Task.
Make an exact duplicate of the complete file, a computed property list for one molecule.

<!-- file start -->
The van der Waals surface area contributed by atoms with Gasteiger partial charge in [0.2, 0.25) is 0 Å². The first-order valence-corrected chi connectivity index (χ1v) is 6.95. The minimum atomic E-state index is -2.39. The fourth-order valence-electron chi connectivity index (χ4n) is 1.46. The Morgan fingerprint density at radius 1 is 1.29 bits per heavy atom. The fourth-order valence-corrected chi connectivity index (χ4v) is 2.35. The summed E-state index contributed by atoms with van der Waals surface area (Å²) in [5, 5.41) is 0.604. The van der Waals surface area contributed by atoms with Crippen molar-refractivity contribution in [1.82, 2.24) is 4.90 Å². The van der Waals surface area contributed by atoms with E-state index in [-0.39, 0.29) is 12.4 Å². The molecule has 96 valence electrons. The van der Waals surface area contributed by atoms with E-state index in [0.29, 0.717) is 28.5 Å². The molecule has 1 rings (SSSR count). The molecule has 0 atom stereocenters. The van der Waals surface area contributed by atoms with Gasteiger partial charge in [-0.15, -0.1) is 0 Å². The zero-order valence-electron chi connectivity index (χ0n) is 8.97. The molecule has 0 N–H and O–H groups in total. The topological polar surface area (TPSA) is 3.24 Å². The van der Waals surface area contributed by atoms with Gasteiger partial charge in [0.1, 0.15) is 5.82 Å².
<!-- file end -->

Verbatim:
The van der Waals surface area contributed by atoms with Gasteiger partial charge in [0.2, 0.25) is 0 Å². The first-order valence-corrected chi connectivity index (χ1v) is 6.95. The minimum atomic E-state index is -2.39. The fourth-order valence-electron chi connectivity index (χ4n) is 1.46. The Morgan fingerprint density at radius 1 is 1.29 bits per heavy atom. The fourth-order valence-corrected chi connectivity index (χ4v) is 2.35. The summed E-state index contributed by atoms with van der Waals surface area (Å²) in [5, 5.41) is 0.604. The van der Waals surface area contributed by atoms with Crippen molar-refractivity contribution in [1.82, 2.24) is 4.90 Å². The van der Waals surface area contributed by atoms with E-state index in [-0.39, 0.29) is 12.4 Å². The molecule has 96 valence electrons. The van der Waals surface area contributed by atoms with E-state index in [0.29, 0.717) is 28.5 Å². The molecule has 1 rings (SSSR count). The molecule has 0 atom stereocenters. The van der Waals surface area contributed by atoms with Gasteiger partial charge in [-0.15, -0.1) is 0 Å². The zero-order valence-electron chi connectivity index (χ0n) is 8.97. The molecule has 0 N–H and O–H groups in total. The topological polar surface area (TPSA) is 3.24 Å². The van der Waals surface area contributed by atoms with Gasteiger partial charge in [0.1, 0.15) is 5.82 Å².